Finally, Darkhorse, I often heat treat the lock parts myself. I do not recommend folks doing that unless they are set up to do so and are knowledgeable. For example, any supplementally heat treated parts are probably not covered by Chambers warrantee. However, I anneal frizzens, and internals to make it easier to work on them as well engrave the frizzens. That means they have to be hardened and tempered again. While lock plates and flint cocks don't necessarily need to be hardened, over the years I've seen the shoulders on lock plates where the cock hits them get peened down and rounded over from impact. Anyway, I usually case harden and temper lock plates, flint cocks, top jaws, frizzens, tumblers, sears, and bridles. However, I have a programmable heat treating oven so I can set temperatures and time very precisely for the parts and alloys used.
Here are some inside and outside views of locks showing the level of fit and finishing I apply.






Even on this Brown Bess lock, the parts are precisely fitted, edges crisp , and surfaces polished although the heat treating colors hide shine.



dave
Hi Dave,

Really enjoyed reading the above and viewing the pics you posted!

Just curious, do you "register" or "time" the Bridle and Sear Screws so they can be snugged down correctly, but don't interfere/cramp the Tumbler or Sear?

I haven't been inside a huge number of original locks, but even the very high grade Nicolas Boutet Saw Handled Flintlock Target pistol I worked on at the 1998 World Championships, did not have the screws done that way.

Gus
 

dave_person

54 Cal.
MLF Supporter
Joined
Nov 26, 2005
Messages
3,640
Reaction score
3,554
Hi Gus,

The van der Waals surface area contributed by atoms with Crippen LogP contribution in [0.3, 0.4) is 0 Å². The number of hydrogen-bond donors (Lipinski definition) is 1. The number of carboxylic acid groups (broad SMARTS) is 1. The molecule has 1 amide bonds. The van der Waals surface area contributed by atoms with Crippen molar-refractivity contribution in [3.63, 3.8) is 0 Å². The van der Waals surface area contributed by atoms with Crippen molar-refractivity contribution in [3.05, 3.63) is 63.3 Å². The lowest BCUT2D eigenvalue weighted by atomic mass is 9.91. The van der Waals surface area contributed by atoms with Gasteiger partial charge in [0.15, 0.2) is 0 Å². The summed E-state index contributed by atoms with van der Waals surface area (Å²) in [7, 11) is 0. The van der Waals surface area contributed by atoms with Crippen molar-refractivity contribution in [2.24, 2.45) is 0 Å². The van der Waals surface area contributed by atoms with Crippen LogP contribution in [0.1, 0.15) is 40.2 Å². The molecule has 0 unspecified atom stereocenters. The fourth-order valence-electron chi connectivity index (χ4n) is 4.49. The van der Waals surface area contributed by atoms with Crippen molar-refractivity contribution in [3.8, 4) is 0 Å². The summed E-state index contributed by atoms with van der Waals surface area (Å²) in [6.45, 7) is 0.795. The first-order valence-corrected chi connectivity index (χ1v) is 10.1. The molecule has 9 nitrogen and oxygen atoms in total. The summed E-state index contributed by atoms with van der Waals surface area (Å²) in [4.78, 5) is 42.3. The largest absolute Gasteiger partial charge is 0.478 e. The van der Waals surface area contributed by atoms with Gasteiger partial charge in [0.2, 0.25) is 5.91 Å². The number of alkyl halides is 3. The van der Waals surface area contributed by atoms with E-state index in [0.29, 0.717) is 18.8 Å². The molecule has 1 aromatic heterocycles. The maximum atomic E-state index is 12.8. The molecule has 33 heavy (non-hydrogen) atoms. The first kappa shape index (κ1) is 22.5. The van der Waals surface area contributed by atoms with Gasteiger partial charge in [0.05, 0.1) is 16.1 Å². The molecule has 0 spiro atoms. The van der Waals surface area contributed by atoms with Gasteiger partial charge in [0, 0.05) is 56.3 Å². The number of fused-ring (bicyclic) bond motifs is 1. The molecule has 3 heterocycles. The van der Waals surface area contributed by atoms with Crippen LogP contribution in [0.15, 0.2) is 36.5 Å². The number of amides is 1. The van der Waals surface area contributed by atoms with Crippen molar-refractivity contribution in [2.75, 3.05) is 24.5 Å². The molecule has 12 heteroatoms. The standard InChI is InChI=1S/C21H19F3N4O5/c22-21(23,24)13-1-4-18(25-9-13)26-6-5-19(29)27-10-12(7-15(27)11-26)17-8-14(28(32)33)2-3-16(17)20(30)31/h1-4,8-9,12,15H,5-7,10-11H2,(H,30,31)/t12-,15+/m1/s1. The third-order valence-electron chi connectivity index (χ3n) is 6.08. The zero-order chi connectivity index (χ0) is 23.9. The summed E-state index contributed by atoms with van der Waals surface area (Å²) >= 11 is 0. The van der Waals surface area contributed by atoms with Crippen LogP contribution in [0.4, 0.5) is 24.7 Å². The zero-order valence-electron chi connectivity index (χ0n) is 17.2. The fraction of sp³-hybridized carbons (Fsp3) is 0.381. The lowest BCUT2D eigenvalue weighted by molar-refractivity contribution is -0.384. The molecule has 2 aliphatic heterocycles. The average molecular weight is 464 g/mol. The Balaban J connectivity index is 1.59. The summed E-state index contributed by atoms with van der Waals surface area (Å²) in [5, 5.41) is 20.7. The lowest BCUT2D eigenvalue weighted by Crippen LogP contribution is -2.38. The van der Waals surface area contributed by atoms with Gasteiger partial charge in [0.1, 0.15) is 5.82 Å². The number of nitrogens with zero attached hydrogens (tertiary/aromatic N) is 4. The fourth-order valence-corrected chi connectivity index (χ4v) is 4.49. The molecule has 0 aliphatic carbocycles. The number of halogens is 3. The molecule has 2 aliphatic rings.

I am usually very practical about that. I don't worry much about the bridle and sear spring screws. I just make sure they tighten down to hold the bridle and the spring. However, when I make a lock, I will register the threads on the sear screw. Often, depending on the lock, I will make make a screw with a shank larger than needed for the threads so there is a shoulder that snugs against the lock plate. A lot depends on the size of the sear and if it can accommodate a larger hole. I make sure the frizzen is rotating on a smooth shank without threads. For locks without pan bridles, I do the same as with sear screws. I use an over sized screw blank so I can make a shoulder that tightens against the lock plate. On commercially made locks, I make sure the sear screw does not pinch the sear. However, if it tightens enough so it won't move with the sear or loosen, I may leave it at that even if it could be tightened a little more but pinch the sear. However, if it is really badly registered, as many commercial locks are, I generally make a new screw. On some of the poorer quality locks I have to do a lot of fitting, flattening the plate, refitting sloppy bridles, making sure the tumbler hole is actually round, etc. Often that requires new screws. Locks can be a lot of work because they are a system and you can rarely fix or change just one thing without requiring a chain of fixes. I forgot to mention in my previous post, I use Kasenit (or Cherry Red) to quick case harden the heads of all external screws so they resist wear from ill fitting turnscrews. On locks I build, I also harden the heads of all the internal screws as well.